Wednesday, July 21, 2010

Anti-Illegal Immigration Law To Be Tested In Court

Nebraska City Law Similar To Texas Ordinance Struck Down In Federal Court

Courts will soon have to determine if a city law targeting illegal immigration is too
vague, unconstitutional, or just improper.

The ordinance goes much further than the state law recently enacted in Arizona allowing police officers to detain and investigate anyone they suspect might be in this nation illegally if they have probable cause to believe they might be.

Fremont, Nebraska, enacted a city law approved by voters in June which will require employers to first verify if a new hire is in fact a legal resident before putting them to work.

Hormel and Fremont Beef Packing employ many Hispanic workers at their plants located
outside the city limits of this town located 35 miles northwest of Omaha.

Landlords will have to wait for city approval and the issuance of a renter's license before they can let tenants move in. First, the residency status of the occupants will have to be checked and verified by city officials, an item the municipal administration estimates will cost taxpayers about $1 million per year.

This part of the measure is similar to one struck down by a federal Court recently that would have required the same level of investigation from officials and landlords in Farmers Branch, Texas.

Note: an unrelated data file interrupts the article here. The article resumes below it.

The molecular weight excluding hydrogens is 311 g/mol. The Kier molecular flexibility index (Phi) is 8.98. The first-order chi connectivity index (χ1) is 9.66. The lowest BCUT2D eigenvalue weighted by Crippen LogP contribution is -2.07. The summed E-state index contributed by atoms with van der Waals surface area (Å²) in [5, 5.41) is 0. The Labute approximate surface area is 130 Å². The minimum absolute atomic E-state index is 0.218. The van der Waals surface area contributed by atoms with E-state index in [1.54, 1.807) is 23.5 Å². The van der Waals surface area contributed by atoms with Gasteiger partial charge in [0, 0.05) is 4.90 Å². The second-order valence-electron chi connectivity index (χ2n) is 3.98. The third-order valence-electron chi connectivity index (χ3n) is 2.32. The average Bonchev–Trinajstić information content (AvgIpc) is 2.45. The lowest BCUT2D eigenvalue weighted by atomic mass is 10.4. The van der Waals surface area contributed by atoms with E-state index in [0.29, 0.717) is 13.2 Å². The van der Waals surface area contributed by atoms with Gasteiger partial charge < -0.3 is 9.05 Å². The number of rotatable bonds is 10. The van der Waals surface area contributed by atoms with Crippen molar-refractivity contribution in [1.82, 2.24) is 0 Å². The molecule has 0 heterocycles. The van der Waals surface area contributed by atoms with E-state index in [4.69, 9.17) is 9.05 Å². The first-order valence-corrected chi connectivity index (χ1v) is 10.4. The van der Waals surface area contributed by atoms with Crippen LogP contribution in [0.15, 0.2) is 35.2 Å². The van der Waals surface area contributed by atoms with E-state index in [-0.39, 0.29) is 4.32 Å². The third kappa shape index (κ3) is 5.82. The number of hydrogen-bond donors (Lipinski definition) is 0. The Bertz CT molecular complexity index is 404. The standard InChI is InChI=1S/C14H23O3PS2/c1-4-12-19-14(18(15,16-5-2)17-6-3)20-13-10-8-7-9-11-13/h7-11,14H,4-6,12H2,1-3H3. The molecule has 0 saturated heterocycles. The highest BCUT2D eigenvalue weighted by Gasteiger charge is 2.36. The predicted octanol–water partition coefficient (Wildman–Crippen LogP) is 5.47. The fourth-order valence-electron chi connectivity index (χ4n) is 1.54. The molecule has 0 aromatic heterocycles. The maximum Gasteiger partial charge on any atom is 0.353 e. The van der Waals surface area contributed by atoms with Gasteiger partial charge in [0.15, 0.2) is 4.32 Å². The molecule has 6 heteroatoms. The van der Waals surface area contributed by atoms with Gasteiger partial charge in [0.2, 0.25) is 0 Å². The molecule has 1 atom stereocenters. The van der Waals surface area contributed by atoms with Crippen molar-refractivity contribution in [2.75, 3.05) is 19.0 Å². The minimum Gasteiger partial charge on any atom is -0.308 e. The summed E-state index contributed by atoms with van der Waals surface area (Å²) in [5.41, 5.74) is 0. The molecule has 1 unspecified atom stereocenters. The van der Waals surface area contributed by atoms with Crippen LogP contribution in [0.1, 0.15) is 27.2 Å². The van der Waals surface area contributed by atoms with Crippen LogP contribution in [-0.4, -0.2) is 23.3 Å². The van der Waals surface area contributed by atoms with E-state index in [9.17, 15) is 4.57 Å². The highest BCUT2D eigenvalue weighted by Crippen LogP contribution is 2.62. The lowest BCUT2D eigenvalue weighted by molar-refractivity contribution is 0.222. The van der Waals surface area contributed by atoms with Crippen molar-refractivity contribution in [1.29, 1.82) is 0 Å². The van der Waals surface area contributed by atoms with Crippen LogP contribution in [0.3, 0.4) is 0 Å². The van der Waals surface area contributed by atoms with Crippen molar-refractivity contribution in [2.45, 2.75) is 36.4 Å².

The law is scheduled to take effect at the end of this month.

So far, two civil rights groups have filed suits challenging the constitutionality of the new ordinance. The ACLU has objected to the city law's ignorance of a constitutional provision that requires a uniform enforcement of federal immigration law.

The Mexican American Legal Defense and Education Fund (MALDEF), an agency of the
Chicago umbrella organization founded by attorney Saul Alinsky, the Industrial Areas
Foundatioin, has challenged the law on the basis of its approach to federal fair housing standards.

"The Fremont ordinance is so vague, they actually are talking about people like me," said Shirley More James of Lincoln, an attorney who filed the suit on behalf of MALDEF. She is a third generation Mexican-American. "If I went to live in Fremont, and I want to rent, I will have to prove my citizenship. I believe that's a violation of my civil rights. I don't think after two generations in this country that I have to prove I am a U.S. citizen."

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